The privatization of Canada Post has long been discussed but times are changing.
Across the Atlantic, Britain’s coalition government of Tories and Liberal Democrats is privatizing the Royal Mail. Privatization is being rammed through ahead of potential strike action by postal workers, while defenders of the public service are warning that privatization will see a significant loss of service. Reports also say the government is selling the public service on the cheap. Neither party in the coalition government said anything about Royal Mail privatization in their 2010 election campaigns and platforms.
South of the border, the United States Postal Service has been involved in what labour critics call “a drumbeat of media myth-making” backed by corporate America to engineer a crisis with privatization as the solution. Fortunately, workers and the public have fought this agenda of service cuts and post office closures. Just this past summer, workers and the public launched a brave defense of the Berkeley, California post office slated for closure.
Jeff Carroll, president of Canadian Union of Postal Workers Local 630 in Windsor, wrote the following in the Windsor Star, outlining many of the same issues in Britain and the United States. Earlier this year, Windsor area postal workers and their supporters protested the shuttering of the historic Sandwich post office (which was left in shambles) and a wave of service reductions and job losses.
I am writing in regards to all the media attention being garnered by Canada Post these days.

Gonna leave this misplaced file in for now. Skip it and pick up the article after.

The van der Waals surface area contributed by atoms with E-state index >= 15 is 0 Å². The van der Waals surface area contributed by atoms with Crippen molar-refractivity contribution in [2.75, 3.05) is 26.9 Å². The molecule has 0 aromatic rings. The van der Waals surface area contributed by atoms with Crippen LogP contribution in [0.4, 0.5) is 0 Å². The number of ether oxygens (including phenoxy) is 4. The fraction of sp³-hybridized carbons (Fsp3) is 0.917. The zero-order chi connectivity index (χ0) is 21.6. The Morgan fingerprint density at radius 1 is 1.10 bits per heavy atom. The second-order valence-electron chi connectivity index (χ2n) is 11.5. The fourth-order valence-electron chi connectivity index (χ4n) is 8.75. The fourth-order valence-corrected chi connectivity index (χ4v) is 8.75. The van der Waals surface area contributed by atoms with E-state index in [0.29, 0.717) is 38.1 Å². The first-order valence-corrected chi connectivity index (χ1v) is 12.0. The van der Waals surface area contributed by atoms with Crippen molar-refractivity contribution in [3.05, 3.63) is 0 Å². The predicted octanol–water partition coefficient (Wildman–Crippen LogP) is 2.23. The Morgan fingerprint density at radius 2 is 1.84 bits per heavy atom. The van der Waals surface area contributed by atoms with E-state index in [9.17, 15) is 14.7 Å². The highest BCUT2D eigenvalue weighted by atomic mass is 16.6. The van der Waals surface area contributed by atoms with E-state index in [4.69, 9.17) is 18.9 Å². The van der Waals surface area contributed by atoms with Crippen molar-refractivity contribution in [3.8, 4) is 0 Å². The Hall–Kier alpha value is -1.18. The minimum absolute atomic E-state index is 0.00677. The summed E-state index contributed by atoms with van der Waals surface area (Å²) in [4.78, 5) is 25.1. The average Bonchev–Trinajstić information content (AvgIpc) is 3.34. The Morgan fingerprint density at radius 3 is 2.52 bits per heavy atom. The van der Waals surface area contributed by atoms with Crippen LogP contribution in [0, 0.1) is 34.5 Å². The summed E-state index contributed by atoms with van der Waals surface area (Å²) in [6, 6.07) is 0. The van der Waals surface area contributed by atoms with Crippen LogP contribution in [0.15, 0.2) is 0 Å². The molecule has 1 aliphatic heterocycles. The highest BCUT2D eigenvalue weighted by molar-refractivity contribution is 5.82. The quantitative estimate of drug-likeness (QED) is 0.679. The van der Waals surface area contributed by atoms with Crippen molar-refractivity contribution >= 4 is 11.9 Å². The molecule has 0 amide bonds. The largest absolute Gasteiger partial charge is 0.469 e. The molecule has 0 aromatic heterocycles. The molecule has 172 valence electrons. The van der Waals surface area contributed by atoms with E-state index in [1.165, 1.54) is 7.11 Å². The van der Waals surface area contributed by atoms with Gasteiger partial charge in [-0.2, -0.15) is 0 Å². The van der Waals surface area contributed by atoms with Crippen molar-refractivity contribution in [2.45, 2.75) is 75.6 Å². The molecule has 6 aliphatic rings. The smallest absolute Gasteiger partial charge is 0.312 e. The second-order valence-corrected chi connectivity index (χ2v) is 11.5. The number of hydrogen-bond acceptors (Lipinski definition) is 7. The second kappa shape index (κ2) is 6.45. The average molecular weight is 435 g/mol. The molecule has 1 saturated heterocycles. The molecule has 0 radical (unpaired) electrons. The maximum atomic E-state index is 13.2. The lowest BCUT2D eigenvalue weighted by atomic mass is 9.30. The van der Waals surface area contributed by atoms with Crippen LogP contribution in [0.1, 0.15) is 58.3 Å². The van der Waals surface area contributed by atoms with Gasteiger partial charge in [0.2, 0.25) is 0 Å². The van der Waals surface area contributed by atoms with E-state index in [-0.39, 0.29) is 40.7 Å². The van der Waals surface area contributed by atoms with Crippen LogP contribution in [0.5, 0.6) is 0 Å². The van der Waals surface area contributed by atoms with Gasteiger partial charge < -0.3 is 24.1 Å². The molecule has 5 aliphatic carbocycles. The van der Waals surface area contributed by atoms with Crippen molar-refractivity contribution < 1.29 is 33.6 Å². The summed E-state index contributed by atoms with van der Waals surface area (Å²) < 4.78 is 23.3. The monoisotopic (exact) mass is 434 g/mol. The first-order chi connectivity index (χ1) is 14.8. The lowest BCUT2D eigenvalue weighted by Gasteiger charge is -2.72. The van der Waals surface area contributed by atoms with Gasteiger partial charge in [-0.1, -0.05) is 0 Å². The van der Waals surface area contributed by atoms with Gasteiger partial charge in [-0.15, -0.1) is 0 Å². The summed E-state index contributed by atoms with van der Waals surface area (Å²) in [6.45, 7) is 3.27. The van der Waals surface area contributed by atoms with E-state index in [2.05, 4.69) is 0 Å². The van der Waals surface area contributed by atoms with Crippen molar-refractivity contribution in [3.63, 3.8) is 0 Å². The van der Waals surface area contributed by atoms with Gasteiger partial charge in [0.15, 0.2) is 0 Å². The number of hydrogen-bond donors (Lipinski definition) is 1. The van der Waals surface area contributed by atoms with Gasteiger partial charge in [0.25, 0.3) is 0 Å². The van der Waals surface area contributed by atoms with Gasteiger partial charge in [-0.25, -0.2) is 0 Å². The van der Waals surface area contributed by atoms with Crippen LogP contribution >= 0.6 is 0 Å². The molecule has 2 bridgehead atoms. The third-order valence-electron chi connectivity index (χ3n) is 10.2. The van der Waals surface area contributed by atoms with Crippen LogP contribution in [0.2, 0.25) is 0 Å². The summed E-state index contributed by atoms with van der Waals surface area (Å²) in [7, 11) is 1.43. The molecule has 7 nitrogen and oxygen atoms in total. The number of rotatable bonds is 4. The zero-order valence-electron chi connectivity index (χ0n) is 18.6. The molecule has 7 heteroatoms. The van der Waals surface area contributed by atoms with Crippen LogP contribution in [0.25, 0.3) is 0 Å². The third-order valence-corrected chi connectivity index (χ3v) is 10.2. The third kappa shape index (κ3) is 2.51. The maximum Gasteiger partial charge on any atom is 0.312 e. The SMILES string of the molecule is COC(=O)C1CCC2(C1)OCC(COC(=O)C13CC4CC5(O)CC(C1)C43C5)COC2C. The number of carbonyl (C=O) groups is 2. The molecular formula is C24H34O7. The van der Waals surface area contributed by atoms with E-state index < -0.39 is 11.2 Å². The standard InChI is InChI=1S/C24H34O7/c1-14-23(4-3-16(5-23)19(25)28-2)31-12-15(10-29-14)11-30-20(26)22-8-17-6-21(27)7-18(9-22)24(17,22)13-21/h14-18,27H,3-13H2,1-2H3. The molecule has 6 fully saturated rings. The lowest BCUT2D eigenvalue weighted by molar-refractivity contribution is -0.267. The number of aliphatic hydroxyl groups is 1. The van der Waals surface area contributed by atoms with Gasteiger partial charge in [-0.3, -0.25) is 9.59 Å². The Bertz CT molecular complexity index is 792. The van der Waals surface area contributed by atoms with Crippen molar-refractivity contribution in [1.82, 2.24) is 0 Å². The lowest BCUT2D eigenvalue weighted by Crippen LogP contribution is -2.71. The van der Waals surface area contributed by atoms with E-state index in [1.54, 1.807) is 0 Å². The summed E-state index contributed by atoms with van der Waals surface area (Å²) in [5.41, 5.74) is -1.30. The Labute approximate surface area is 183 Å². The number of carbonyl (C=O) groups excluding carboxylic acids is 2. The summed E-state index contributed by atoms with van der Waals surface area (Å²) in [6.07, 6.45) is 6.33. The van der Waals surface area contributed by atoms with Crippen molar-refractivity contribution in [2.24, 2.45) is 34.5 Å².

Their spokesperson(s) are painting a picture of a publicly owned corporation in dire straits. I personally believe that this is greatly exaggerated.
Canada Post has had a work measurement system in place for years that automatically adjusts employment numbers to meet economic times.
The number of employees has been reduced by 20-25 per cent in the last five years but yet, I fail to read this in any public statements made by their spokespersons.
I might add, they continue to close corporate offices and move processing operations, including Windsor, to decentralize the processing which has greatly reduced labour costs.
The decentralization has also greatly reduced customer service. In our city, for example, the machinery and mail were moved to London to save money and the public was told the service would remain the same, a lie.
The only money saved was one highway truck being cancelled and the local service went from one day in city turnaround on average, to something I don’t even want to mention.
Why? Well, in my opinion, to turn public opinion so eventually Canada Post can be privatized.
They are now trying to convince the public that community mail boxes and alternate day delivery are the answer to all the problems they have created through this manufactured crisis. Before they decided to lock out their employees in 2011, Canada Post had made in excess of $1 billion that was returned to the public coffers.
The truth be told, I agree first class volumes are down across Canada but not to the extent Canada Post would have you believe. Instead of having an employer who keeps preaching all doom and gloom, I want an employer committed to growing the business in the area of parcels, for example.
They advertise parcels being the future business but a year ago, they cut parcel delivery drivers in Windsor not for lack of parcels. In fact they let parcels for Windsor sit in Toronto sometimes for five days.
I say, get them down here. We have the people to deliver them. Let us deliver them. Canada Post, back up what you say.
How we have reached the point in this charade that the Harper government has convinced the public that Canada Post is a burden on the public defies common sense. Has this government not created enough damage to the economy through their ill thought out trade agreements?
It’s time for Canadians to pay attention to what’s going on before you get fleeced out of yet another public service.